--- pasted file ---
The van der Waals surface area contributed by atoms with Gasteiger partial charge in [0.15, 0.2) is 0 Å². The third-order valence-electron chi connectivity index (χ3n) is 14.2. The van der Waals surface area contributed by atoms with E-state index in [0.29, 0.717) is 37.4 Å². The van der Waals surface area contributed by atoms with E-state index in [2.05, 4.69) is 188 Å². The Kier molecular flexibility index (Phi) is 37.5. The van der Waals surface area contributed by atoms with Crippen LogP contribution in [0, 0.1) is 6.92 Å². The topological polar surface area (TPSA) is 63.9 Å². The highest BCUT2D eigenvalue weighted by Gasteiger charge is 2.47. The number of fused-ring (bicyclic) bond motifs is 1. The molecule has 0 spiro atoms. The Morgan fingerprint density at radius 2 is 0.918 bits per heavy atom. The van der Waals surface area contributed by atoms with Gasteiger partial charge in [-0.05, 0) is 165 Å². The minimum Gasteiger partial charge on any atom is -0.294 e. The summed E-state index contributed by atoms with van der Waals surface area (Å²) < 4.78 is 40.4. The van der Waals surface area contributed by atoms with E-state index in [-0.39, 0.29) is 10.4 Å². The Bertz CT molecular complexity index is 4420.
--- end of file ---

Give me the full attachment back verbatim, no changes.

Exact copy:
The van der Waals surface area contributed by atoms with Gasteiger partial charge in [0.15, 0.2) is 0 Å². The third-order valence-electron chi connectivity index (χ3n) is 14.2. The van der Waals surface area contributed by atoms with E-state index in [0.29, 0.717) is 37.4 Å². The van der Waals surface area contributed by atoms with E-state index in [2.05, 4.69) is 188 Å². The Kier molecular flexibility index (Phi) is 37.5. The van der Waals surface area contributed by atoms with Crippen LogP contribution in [0, 0.1) is 6.92 Å². The topological polar surface area (TPSA) is 63.9 Å². The highest BCUT2D eigenvalue weighted by Gasteiger charge is 2.47. The number of fused-ring (bicyclic) bond motifs is 1. The molecule has 0 spiro atoms. The Morgan fingerprint density at radius 2 is 0.918 bits per heavy atom. The van der Waals surface area contributed by atoms with Gasteiger partial charge in [-0.05, 0) is 165 Å². The minimum Gasteiger partial charge on any atom is -0.294 e. The summed E-state index contributed by atoms with van der Waals surface area (Å²) < 4.78 is 40.4. The van der Waals surface area contributed by atoms with E-state index in [-0.39, 0.29) is 10.4 Å². The Bertz CT molecular complexity index is 4420.